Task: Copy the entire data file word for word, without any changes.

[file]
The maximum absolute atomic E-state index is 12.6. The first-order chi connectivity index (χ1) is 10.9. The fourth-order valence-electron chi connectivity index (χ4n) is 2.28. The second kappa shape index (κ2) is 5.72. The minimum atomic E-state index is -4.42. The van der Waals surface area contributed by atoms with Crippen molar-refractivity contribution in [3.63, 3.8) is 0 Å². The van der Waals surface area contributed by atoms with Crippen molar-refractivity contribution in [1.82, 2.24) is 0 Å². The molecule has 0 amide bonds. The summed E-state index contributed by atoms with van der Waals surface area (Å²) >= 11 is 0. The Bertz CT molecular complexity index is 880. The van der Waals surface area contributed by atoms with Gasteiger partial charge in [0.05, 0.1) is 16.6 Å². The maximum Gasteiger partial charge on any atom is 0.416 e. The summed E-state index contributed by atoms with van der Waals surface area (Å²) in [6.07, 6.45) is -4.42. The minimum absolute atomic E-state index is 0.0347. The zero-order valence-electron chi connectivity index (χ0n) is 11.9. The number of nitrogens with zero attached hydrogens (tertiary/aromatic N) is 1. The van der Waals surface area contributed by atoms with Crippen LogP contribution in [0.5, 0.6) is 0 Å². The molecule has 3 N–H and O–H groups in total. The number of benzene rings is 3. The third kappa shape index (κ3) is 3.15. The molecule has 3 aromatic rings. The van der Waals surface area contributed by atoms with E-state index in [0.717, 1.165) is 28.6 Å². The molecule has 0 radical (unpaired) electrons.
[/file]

The maximum absolute atomic E-state index is 12.6. The first-order chi connectivity index (χ1) is 10.9. The fourth-order valence-electron chi connectivity index (χ4n) is 2.28. The second kappa shape index (κ2) is 5.72. The minimum atomic E-state index is -4.42. The van der Waals surface area contributed by atoms with Crippen molar-refractivity contribution in [3.63, 3.8) is 0 Å². The van der Waals surface area contributed by atoms with Crippen molar-refractivity contribution in [1.82, 2.24) is 0 Å². The molecule has 0 amide bonds. The summed E-state index contributed by atoms with van der Waals surface area (Å²) >= 11 is 0. The Bertz CT molecular complexity index is 880. The van der Waals surface area contributed by atoms with Gasteiger partial charge in [0.05, 0.1) is 16.6 Å². The maximum Gasteiger partial charge on any atom is 0.416 e. The summed E-state index contributed by atoms with van der Waals surface area (Å²) in [6.07, 6.45) is -4.42. The minimum absolute atomic E-state index is 0.0347. The zero-order valence-electron chi connectivity index (χ0n) is 11.9. The number of nitrogens with zero attached hydrogens (tertiary/aromatic N) is 1. The van der Waals surface area contributed by atoms with Crippen LogP contribution in [0.5, 0.6) is 0 Å². The molecule has 3 N–H and O–H groups in total. The number of benzene rings is 3. The third kappa shape index (κ3) is 3.15. The molecule has 3 aromatic rings. The van der Waals surface area contributed by atoms with E-state index in [0.717, 1.165) is 28.6 Å². The molecule has 0 radical (unpaired) electrons.